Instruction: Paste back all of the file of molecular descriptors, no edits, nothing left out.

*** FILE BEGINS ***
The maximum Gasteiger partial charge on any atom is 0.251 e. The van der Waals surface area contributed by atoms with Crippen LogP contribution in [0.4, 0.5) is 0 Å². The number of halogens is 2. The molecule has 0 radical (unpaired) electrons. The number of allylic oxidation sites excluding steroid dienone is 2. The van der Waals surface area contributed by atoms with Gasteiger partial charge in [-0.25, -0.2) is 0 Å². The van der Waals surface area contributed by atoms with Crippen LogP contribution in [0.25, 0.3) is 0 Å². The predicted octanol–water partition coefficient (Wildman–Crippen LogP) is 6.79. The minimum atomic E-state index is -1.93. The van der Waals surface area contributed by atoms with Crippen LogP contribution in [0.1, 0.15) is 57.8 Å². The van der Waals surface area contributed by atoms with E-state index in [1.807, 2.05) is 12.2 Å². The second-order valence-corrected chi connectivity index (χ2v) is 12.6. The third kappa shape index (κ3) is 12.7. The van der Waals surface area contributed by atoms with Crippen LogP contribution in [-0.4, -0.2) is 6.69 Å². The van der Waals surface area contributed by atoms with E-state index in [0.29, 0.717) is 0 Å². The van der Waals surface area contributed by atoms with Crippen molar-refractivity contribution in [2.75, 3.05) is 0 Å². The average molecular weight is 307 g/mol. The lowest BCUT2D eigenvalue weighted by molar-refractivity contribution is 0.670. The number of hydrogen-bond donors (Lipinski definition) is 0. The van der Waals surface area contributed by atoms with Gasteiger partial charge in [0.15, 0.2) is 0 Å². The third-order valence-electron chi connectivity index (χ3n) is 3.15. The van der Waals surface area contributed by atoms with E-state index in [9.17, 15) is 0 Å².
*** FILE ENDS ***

The maximum Gasteiger partial charge on any atom is 0.251 e. The van der Waals surface area contributed by atoms with Crippen LogP contribution in [0.4, 0.5) is 0 Å². The number of halogens is 2. The molecule has 0 radical (unpaired) electrons. The number of allylic oxidation sites excluding steroid dienone is 2. The van der Waals surface area contributed by atoms with Gasteiger partial charge in [-0.25, -0.2) is 0 Å². The van der Waals surface area contributed by atoms with Crippen LogP contribution in [0.25, 0.3) is 0 Å². The predicted octanol–water partition coefficient (Wildman–Crippen LogP) is 6.79. The minimum atomic E-state index is -1.93. The van der Waals surface area contributed by atoms with Crippen LogP contribution in [0.1, 0.15) is 57.8 Å². The van der Waals surface area contributed by atoms with E-state index in [1.807, 2.05) is 12.2 Å². The second-order valence-corrected chi connectivity index (χ2v) is 12.6. The third kappa shape index (κ3) is 12.7. The van der Waals surface area contributed by atoms with Crippen LogP contribution in [-0.4, -0.2) is 6.69 Å². The van der Waals surface area contributed by atoms with E-state index in [0.29, 0.717) is 0 Å². The van der Waals surface area contributed by atoms with Crippen molar-refractivity contribution in [2.75, 3.05) is 0 Å². The average molecular weight is 307 g/mol. The lowest BCUT2D eigenvalue weighted by molar-refractivity contribution is 0.670. The number of hydrogen-bond donors (Lipinski definition) is 0. The van der Waals surface area contributed by atoms with Gasteiger partial charge in [0.15, 0.2) is 0 Å². The third-order valence-electron chi connectivity index (χ3n) is 3.15. The van der Waals surface area contributed by atoms with E-state index in [9.17, 15) is 0 Å².